Tuesday, September 22, 2015

Chord Families: It's Primary Season

We can play quite a few primary chords within a number of chord families. Remember the primary chords are the I-IV-V of any given key. We can play chord families in Major and minor keys. Here is a rundown of what we can do...

Guitar 1:

Key of G

Key of A

Key of D

Key of E

Key of Em

Key of Am

Guitar 2: All of above and...

Key of C

Key of F

Key of Bb

Key of Eb

Key of Ab

Key of Db

Key of Cb

Key of B

Key of F#

Key of C#

These examples are all listed in Major tonality. Guitar 2 students should play all of these chord families in both major and minor. In minor, the 1st and 4th chords would use a minor shape.

Monday, September 21, 2015

The Theory Behind Chord Families

I have spoken in class about how certain chords belong together because they are in the same family. Well, by family I am talking about the key in which these chords reside.
 Let's look at three chords: G, C, and D

These three chords get played together a lot. We call these chords the I (G), IV (C) and V (D) in the key of G.

When you look at the Key of G and how the scale in that key is constructed, you will see the pattern of chords that live within the key of G. This pattern is the same in every Major scale (Do, Re, Mi...etc.)

Notice how the I, IV and V are upper case or Major chords. We call those the Primary Chords in the key. Hundreds and hundreds of songs have been written based on these primary chords alone. At this point, you already know the primary chords and a couple of secondary chords (Am, Em) in the key of G so you are well on your way to playing, and creating some great music.

Monday, September 14, 2015

The Notes on the First String

This video reviews the three notes on the first string: E, F, and G

The B7 Chord and Hallelujah

In class we discussed the B7 chord. We looked at the open position fingering of the chord and mentioned it's relationship to E chords (specifically Em).

Well here is that chord in blog format...
Here are the chord changes to the very popular song "Hallelujah" by Leonard Cohen.
The B7 chord (in this key) only makes one appearance in the form of the song, but the impact is striking. It is easily the most memorable chord in the song. The fact is the B7 chord doesn't actually belong in the the key of the song (G). It is borrowed form another key and that is why it is such a special sound.

G                                 Em
I've heard there was a secret chord
        G                              Em
That David played, and it pleased the Lord
       C                        D                    G         D
But you don't really care for music, do you?    
It goes like this
        C              D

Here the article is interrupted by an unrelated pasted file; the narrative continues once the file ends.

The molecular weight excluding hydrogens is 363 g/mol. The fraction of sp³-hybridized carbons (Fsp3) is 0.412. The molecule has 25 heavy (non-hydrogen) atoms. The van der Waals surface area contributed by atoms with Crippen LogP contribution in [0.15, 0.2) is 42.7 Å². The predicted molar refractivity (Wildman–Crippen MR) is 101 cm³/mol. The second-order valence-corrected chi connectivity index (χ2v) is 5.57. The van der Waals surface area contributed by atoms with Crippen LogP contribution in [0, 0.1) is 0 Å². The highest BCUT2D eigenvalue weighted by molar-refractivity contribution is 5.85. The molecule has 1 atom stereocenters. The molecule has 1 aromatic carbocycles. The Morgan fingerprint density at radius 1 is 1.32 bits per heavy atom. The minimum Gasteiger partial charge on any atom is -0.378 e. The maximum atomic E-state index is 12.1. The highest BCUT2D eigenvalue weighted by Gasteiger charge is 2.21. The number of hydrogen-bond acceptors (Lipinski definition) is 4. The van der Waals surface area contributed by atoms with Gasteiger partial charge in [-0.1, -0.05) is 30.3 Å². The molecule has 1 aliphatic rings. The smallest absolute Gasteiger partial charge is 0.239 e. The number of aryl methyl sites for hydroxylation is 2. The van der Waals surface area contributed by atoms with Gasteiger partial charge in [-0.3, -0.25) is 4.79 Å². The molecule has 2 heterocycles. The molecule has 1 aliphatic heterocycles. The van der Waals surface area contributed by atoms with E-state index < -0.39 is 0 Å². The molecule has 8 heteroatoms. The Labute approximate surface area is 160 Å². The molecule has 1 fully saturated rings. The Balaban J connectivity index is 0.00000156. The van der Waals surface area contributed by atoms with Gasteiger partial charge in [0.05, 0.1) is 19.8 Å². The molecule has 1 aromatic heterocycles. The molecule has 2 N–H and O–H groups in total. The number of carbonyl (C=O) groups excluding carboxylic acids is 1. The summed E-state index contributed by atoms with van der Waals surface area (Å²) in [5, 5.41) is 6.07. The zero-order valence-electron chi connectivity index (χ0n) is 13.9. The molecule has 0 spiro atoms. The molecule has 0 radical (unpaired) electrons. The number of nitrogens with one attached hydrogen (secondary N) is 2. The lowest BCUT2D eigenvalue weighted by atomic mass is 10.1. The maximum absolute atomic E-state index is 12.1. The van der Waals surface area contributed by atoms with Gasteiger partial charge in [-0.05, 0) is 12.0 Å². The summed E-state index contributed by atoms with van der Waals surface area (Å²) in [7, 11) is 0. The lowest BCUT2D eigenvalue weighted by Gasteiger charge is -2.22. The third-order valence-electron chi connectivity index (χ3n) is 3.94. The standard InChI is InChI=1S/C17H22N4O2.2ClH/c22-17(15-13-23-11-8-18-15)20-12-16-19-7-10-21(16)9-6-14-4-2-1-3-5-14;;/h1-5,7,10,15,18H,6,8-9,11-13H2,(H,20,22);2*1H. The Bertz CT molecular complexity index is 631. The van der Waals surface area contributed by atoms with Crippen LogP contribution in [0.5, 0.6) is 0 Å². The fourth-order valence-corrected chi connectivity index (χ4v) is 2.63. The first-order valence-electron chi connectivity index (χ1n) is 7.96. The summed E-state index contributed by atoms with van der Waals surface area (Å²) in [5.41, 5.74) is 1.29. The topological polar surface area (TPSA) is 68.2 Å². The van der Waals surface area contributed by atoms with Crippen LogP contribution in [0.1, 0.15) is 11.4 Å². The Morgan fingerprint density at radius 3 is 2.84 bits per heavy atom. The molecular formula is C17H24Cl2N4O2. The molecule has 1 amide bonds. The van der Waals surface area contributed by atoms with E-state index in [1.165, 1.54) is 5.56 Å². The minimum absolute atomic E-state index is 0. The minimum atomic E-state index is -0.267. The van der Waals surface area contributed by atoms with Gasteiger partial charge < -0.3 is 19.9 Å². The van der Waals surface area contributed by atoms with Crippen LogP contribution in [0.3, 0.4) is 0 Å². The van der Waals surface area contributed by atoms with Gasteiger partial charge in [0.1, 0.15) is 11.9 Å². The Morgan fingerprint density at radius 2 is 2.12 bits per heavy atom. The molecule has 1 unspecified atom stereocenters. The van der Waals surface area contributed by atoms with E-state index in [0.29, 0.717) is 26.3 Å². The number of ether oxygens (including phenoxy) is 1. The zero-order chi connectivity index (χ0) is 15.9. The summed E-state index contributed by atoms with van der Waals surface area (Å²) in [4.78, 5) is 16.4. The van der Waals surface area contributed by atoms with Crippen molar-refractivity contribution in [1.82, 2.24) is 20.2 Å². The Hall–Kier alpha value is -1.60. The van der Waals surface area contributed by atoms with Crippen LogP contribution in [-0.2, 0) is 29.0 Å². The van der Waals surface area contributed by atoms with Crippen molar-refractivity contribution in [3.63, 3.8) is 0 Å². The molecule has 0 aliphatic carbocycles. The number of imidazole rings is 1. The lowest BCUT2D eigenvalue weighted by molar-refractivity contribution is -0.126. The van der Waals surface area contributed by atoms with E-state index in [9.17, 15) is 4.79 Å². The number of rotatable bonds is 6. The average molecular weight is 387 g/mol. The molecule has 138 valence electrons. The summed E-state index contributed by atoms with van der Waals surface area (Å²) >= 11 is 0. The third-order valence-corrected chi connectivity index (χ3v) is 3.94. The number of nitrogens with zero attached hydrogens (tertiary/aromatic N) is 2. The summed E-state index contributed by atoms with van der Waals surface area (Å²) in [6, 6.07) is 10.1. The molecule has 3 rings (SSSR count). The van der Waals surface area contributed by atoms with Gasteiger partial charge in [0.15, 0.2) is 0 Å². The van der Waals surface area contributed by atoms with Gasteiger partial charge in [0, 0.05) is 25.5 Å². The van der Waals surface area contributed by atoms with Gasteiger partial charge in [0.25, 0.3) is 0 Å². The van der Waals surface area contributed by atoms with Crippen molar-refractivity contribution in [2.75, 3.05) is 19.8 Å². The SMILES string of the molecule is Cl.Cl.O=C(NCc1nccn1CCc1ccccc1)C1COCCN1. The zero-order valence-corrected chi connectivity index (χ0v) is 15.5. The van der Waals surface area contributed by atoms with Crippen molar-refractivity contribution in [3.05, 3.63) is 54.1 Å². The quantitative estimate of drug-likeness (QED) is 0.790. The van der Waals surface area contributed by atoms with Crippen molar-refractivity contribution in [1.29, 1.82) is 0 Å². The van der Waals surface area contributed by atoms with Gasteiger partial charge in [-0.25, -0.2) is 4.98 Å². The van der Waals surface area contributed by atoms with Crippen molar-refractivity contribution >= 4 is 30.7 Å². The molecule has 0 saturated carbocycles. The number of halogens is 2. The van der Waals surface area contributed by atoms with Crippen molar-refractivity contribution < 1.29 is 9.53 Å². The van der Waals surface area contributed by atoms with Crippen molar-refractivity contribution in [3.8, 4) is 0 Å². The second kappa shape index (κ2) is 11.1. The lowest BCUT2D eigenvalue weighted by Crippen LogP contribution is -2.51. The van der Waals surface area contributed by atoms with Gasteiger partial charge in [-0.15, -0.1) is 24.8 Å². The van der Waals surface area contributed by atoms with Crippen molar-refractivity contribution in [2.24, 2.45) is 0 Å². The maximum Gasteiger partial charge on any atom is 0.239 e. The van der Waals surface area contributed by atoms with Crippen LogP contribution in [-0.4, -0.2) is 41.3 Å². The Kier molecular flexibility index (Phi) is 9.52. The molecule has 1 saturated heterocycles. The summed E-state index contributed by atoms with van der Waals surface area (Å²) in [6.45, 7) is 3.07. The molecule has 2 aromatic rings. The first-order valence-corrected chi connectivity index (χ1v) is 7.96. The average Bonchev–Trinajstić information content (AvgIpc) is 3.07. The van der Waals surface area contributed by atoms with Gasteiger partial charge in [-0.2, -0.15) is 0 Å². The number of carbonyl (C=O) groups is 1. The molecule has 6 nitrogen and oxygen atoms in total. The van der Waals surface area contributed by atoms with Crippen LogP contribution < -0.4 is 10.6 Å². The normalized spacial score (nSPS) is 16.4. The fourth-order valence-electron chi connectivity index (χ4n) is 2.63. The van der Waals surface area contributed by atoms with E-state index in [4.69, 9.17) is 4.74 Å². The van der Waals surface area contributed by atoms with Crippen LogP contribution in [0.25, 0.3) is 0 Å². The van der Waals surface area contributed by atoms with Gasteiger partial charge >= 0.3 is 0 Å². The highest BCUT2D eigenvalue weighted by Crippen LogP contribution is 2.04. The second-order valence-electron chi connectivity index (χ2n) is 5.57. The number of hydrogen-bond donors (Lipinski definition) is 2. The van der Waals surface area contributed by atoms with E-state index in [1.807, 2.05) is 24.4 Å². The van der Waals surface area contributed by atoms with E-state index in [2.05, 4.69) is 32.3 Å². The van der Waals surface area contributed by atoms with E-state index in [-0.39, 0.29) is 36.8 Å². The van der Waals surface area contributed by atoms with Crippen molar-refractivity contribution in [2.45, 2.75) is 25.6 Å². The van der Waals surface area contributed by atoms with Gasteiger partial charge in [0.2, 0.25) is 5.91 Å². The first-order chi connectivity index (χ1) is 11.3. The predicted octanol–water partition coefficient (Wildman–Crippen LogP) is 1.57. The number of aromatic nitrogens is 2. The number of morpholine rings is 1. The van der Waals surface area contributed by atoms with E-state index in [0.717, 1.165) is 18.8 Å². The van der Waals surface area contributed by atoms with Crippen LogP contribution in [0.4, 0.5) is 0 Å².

The fourth, the fifth
        Em                 C
The minor fall, the major lift
       D                         B7               Em
The baffled king composing Hallelujah
         C               G
Hallelujah, Hallelujah

         C               G    D    G
Hallelujah, Halleluuuuuujah

Lather, Rinse, Repeat...

Thursday, September 10, 2015

Reflecting on the Music- Guitarist Forum

Take a listen to some examples of the guitar in action. What do you think about some of these ways the guitar is used to make music?

Tuesday, September 8, 2015

The Syncopated Strum

Strum patterns are simply variations and combinations on the downstroke (D) and the upstroke (U). One of the most commonly used and useful strum patterns is one we like to call the syncopated strum. Syncopation is when notes or rhythms happen in unexpected places off of the beat. When music is not syncopated, the notes and rhythms generally happen in predictable patterns on the beat.

Here is the basic strum pattern:
If we syncopate that it looks like this:
The notes in the middle are tied together. When notes are tied, we add the notes together and sustain the sound.

If we were to count this syncopated rhythm, it would look like this:

This handy strum will serve you well throughout your guitar career.

Friday, September 4, 2015

First 5-chord review and recap- Beatles and Green Day

The first 5 chords are G, C, G7, Em, and D. This video will illustrate those chords and the progression used in the songs, In My Life by the Beatles and When September Ends by Green Day.

The Progression played in the video...

G       D       Em     G7     C       C       G       G
| / / / / | / / / / | / / / / | / / / / | / / / / | / / / / | / / / / | / / / / |

With each chord, please listen and observe these characteristics:

  • Clarity- with practice, each note within the chord should ring clearly. If the notes buzz or sound muffled it might be because:
    • your thumb is not positioned correctly behind the neck
    • Your callouses are still developing on your fingertips
    • Your fingers are lying flat and not arching over the strings
  • Motion- Once you are happy with the sound of the chords the next challenge is to move smoothly from one to the other
    • try to be economical with your hand movement- find the shortest path and move directly without wasted hand or finger movement
    • move slowly with your strumming patterns. Only move as fast as your weakest chord change. This will help develop consistency between chords.
  • Strumming- The most advanced strums are basically combinations of up and down strokes. When we have trouble with strums it generally is a result of the following:
    • keep your wrist relaxed so there is a natural flow on the up and down strokes.
    • Try to sync your hand motion with the rise and fall of your tapping foot. This will help you play more consistently in time.
    • Say the strumming pattern in your head as you play until it becomes second nature. (syncopated = "down  down-up  up-down-up"), etc.

Wednesday, September 2, 2015

A Bit of Information Gathering...

I am looking to get a better view of what you hope to get from our time together. This survey will help me to guide you toward your goals.